I’m not a very big fan of horror, but I do enjoy a mockumentary, especially a comedic one, and horror is a genre that’s always ripe to be mocked.
I hadn’t heard of this movie before the part of the internet that works in mysterious ways (okay, the mysterious ways governed by data and math) brought it to the surface. It’s a pretty simple premise, as a serial killer to be invites a documentary team to follow him as he plans his blaze of glory, and instead of calling the police or anything, they go get their killer story.
I wouldn’t have thought that surfing would make an interesting topic for a documentary until I saw that this existed. Maybe that’s one of the functions of good documentary film, to highlight things about the world you wouldn’t have thought you’d be interested to learn about. Apparently the director made a series of several surfing docs over ten years, which seems a bit much, but this seems to be considered the best.
I’m hoping to see 95 minutes painting the picture on the poster, living in the world of the 60s surfing scene and memorializing how great it was.
I’ve probably been aware of this movie since shortly after it came out. I remember for years seeing it on the shelf at the library, picking it up, and putting it down again. It always looked like something I should be interested in, but it never grabbed me. It’s about a dog show. It’s a mockumentary. It’s by Christopher Guest. And none of that ever really put it over the edge for me, until now.
For an improvisational mockumentary with a huge cast, the only thing I know to expect is that I can’t predict anything.
This just came up in my digital recommendations a few weeks ago. I thought at first it was a documentary because the promotional images really don’t do much to convey that this is a scripted comedy, instead really getting into the cold war aesthetic.
So basically an Australian woman raises Josef Stalin’s love child in the true Party way, and somehow this leads to political disaster in the modern day. My first thought is that it’s another Australian comedy inserting Australians into places in history where they were not (an interesting apparent trend that may not exist outside these two movies, and I could do with more stories of real Australian history), but I’m really looking forward to the journey getting there, especially with a cast of familiar names, some of which I can actually place.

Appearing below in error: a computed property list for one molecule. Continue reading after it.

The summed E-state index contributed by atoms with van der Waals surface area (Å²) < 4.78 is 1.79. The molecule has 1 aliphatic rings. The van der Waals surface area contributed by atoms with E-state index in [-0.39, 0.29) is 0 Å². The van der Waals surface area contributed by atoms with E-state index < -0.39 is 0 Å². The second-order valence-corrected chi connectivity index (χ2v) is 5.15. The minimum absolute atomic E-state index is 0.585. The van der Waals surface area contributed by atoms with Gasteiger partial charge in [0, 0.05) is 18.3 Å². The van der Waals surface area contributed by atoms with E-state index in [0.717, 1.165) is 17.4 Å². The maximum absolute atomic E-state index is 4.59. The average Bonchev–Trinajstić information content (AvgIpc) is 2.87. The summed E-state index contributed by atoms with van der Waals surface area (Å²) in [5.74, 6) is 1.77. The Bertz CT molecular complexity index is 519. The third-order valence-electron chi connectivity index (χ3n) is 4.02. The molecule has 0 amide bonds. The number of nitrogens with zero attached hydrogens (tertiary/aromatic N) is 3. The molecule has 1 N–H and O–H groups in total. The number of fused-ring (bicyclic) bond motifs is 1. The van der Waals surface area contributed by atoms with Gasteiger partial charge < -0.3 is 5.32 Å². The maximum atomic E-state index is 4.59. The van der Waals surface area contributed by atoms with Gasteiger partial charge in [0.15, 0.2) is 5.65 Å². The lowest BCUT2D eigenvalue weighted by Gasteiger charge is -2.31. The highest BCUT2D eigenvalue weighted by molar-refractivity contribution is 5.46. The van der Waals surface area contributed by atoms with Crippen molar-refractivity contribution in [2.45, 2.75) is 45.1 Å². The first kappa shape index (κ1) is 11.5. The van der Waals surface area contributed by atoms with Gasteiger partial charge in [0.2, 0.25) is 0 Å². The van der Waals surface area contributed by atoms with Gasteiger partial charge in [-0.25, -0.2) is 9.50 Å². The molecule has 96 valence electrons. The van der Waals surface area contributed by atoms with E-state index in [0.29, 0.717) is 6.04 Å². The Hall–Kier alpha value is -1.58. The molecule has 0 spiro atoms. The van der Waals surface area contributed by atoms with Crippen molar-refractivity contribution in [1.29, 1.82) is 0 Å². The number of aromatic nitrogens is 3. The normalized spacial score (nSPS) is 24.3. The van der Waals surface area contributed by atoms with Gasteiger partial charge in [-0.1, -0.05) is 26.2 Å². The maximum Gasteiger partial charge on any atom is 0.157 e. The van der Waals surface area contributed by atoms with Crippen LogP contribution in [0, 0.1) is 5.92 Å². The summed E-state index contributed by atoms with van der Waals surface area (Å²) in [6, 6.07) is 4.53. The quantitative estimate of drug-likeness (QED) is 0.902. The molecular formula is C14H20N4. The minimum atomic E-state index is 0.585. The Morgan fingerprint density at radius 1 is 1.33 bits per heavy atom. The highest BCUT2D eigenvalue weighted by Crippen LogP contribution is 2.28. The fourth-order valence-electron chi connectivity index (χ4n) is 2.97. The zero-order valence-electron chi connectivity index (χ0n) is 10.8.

For years, Terry Gilliam has wanted to make a Don Quixote movie. And for decades, it’s been in development hell. Except once, it actually went into production. And never came out. This is the story of Terry Gilliam’s impossible dream.
I always thought Gilliam made this documentary himself when production fell apart, but it’s attributed to a couple of other directors. Makes sense, I guess. He’s too busy making weird movies (or at least trying) to make a documentary.
Apparently the title for Gilliam’s movie is The Man Who Killed Don Quixote. I always thought it was going to just be Cervantes’s story with a Gilliam bent, but that title sounds like he intended to at least tell a new frame story. I am unfortunately not familiar enough with Quixote to know how the original story ends, but I expect it’s a classical tragedy. So it might yet not be an original story on Gilliam’s part.
This is one of those movies I’ve heard the title bandied about and little else. Perhaps the phrase predated the movie, since I’ve always known it as an idiom rather than a title.
Unfortunately, that gives me very little to go on for comment in this section. It apparently has an incredibly positive reputation, but yet I only came across it by specifically researching documentaries to consider for this month. I know it follows two inner city kids who are trying to get basketball scholarships to lift them out of where they are. Do they compete, or simply run parallel? I couldn’t say. There must be plenty of athletic scholarships out there, but they might be both scouted by one school for one spot. I can see the potential for a powerful portrait of their lives and potential, but I couldn’t guess at much more.
Unrelatedly, anyone who wishes to can now support this blog on Patreon. I promise not to have obtrusive reminders about it, whether it works out or not.
I understand that this has reenactments. Originally, I was thinking of the technique of historical documentaries putting actors in appropriate dress and marching across a battlefield, sitting at a desk writing, or talking in a group, basically silent illustrations for a narration to play over. But I’m starting to wonder if it’s more like a traditional dramatization, just mixed in with the documentary.
I find the idea of the latter an interesting mix, but kind of disappointing to think that half of my doc selections are more fabricated than a documentary should be.